- Deadlifts: “Deadlifts put a lot of demand on the hamstrings and the posterior chain as a whole. They help to build the strength to withstand the load you put on your body while running.”
- Power cleans: “Power cleans make you move fast under load, which helps train speed strength.”
Cross-training workouts may initially seem awkward and unusual, but they can make a big difference in both your running performance and in keeping you injury-free. Training to become a better athlete can help you become a better runner both now and in the future. Cross-training programs can even help promote recovery.
You can create your own cross-training programs or work with a coach or trainer who you feel comfortable with to come up with a solid plan that will help you achieve results that will translate to the track, path, or course you’re competing on. Whichever way you choose to implement cross-training, you’ll be glad you did when you notice the changes and improvements on race day or your next personal challenge.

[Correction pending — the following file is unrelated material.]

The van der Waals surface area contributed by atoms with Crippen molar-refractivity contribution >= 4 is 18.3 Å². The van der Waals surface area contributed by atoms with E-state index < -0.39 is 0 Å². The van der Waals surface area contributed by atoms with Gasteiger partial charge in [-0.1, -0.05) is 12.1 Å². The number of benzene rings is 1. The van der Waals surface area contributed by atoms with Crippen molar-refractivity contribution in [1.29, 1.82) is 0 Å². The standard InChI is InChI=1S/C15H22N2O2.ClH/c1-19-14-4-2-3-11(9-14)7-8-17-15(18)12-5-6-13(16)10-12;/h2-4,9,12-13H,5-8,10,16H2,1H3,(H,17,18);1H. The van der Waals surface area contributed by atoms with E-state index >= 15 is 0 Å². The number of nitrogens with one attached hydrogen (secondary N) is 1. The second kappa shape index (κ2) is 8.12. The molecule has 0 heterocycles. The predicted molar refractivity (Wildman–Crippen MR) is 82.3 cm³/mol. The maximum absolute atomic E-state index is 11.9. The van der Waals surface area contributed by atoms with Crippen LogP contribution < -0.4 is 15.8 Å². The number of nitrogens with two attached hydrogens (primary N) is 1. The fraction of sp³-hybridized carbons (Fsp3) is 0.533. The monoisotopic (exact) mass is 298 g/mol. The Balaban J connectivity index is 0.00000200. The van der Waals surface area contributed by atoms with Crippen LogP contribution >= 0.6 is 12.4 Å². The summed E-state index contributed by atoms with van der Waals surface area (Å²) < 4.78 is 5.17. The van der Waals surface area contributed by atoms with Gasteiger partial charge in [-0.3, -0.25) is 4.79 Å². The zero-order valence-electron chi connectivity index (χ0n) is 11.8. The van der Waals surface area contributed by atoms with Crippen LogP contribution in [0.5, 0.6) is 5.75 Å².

Cross-Training for Runners FAQs
Why is good cross-training for a runner?
Cross-training will help you identify weaknesses that you can improve upon in order to become a better runner. It strengthens the muscles you use while running, which can improve performance as well as prevent injury. Cross-training can also be a way to achieve maximum personal fitness in ways that can transfer to your everyday life.
Is cross-training good for distance runners?
Yes, cross-training can benefit runners that are competing in the 100-meter dash or doing marathon training, and everything in between. Your coach or a trainer can help you find the best exercises that will help you improve for the type of running you wish to improve performance for.
How often should I cross-train if I’m a runner?
Three or four cross-training workouts a week would be plenty, and you can schedule them around your runs. Even 30-minute training sessions after a run can make a positive difference for you.